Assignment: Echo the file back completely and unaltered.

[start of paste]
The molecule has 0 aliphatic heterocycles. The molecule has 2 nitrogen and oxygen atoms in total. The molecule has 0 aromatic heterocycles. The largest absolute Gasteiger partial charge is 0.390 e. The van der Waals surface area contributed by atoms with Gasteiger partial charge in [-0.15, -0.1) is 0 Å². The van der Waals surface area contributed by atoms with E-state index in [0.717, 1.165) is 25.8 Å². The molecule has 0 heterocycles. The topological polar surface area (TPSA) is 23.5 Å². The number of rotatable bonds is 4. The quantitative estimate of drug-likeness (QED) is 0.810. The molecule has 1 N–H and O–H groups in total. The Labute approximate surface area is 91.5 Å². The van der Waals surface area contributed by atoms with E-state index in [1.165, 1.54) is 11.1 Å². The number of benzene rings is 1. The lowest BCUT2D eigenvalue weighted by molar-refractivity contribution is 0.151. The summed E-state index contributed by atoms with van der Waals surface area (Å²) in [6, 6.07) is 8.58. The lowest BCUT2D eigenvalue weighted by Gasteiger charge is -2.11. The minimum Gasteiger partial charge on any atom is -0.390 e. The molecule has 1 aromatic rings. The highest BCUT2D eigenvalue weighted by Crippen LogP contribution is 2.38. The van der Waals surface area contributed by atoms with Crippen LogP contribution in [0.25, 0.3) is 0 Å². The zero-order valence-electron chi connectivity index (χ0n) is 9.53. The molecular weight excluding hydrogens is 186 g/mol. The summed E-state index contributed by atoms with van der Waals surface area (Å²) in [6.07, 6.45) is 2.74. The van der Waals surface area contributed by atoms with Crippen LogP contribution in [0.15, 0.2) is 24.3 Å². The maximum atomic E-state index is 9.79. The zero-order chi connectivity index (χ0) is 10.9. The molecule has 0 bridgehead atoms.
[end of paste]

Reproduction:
The molecule has 0 aliphatic heterocycles. The molecule has 2 nitrogen and oxygen atoms in total. The molecule has 0 aromatic heterocycles. The largest absolute Gasteiger partial charge is 0.390 e. The van der Waals surface area contributed by atoms with Gasteiger partial charge in [-0.15, -0.1) is 0 Å². The van der Waals surface area contributed by atoms with E-state index in [0.717, 1.165) is 25.8 Å². The molecule has 0 heterocycles. The topological polar surface area (TPSA) is 23.5 Å². The number of rotatable bonds is 4. The quantitative estimate of drug-likeness (QED) is 0.810. The molecule has 1 N–H and O–H groups in total. The Labute approximate surface area is 91.5 Å². The van der Waals surface area contributed by atoms with E-state index in [1.165, 1.54) is 11.1 Å². The number of benzene rings is 1. The lowest BCUT2D eigenvalue weighted by molar-refractivity contribution is 0.151. The summed E-state index contributed by atoms with van der Waals surface area (Å²) in [6, 6.07) is 8.58. The lowest BCUT2D eigenvalue weighted by Gasteiger charge is -2.11. The minimum Gasteiger partial charge on any atom is -0.390 e. The molecule has 1 aromatic rings. The highest BCUT2D eigenvalue weighted by Crippen LogP contribution is 2.38. The van der Waals surface area contributed by atoms with Crippen LogP contribution in [0.25, 0.3) is 0 Å². The zero-order valence-electron chi connectivity index (χ0n) is 9.53. The molecular weight excluding hydrogens is 186 g/mol. The summed E-state index contributed by atoms with van der Waals surface area (Å²) in [6.07, 6.45) is 2.74. The van der Waals surface area contributed by atoms with Crippen LogP contribution in [0.15, 0.2) is 24.3 Å². The maximum atomic E-state index is 9.79. The zero-order chi connectivity index (χ0) is 10.9. The molecule has 0 bridgehead atoms.